Drilling Countersunk Rivet holes
Drilling Countersunk Rivet Holes I want to mount these little L brackets to keep the camera from rotating, but the camera tray under the camera needs to remain flat. The answer; countersunk rivets! (Actually, epoxy glue might well have worked as well, but I distrust adhesives). In this fine photo, you can see how I have already drilled the small holes for the rivets all the way through and am now using a much larger bit to do the countersink depression. This is yet another time when the drill press is invaluable--clamp the part, lock everything in place and drill your countersink to just the right depth (checked with a rivet). Minolta G500 digital

Test-Fitting Countersunk Rivet
Test-Fitting A Countersunk Rivet Here is how I check the countersink shoulder with a rivet--you just put it in place. The drill press makes it easy to take just a hair more material when needed. This would be tough with a hand drill. Minolta G500 digital

The Countersink Rivet in the Rivet Tool
A Countersink Rivet in the Rivet Tool This is what a countersink rivet looks like when mounted in the rivet tool. Minolta G500 digital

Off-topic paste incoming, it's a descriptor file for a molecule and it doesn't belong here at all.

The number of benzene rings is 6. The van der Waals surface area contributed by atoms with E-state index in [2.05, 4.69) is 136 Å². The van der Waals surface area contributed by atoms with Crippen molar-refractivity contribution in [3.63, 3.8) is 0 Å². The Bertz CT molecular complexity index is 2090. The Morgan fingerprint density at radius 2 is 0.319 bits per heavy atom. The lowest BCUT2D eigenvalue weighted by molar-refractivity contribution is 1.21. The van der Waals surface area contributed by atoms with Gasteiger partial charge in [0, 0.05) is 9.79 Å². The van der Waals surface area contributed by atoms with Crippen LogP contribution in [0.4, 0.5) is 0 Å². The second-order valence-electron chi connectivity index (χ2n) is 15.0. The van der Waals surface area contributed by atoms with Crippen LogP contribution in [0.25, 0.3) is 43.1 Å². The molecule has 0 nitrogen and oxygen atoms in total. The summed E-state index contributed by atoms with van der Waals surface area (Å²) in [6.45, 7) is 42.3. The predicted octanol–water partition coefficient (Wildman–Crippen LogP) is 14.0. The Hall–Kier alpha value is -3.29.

Ready to Rivet the Retaining Brackets
Ready to Rivet the Retaining Brackets Here is everything ready to go; rivet tool, rivets, little retaining brackets marked for front and rear. Minolta G500 digital
Riveting the front Bracket onto the Camera Tray
Riveting on a Retaining Bracket Here I rivet on one of the little retaining brackets. I think I mention elsewhere that the size of the nose on this rivet tool required me to use 3/4" X 1/2" aluminum material rather than 1/2" X 1/2". If you've never used a pop rivet tool before, you just stick the rivet in the tool poke the rivet through the holes you've already drilled, and then squeeze the handles. The little nail thing in the middle of the rivet pulls through, squeezing the rivet tight and then snapping off. It is mechanically a sound joint but not the prettiest thing you've ever seen. Minolta G500 digital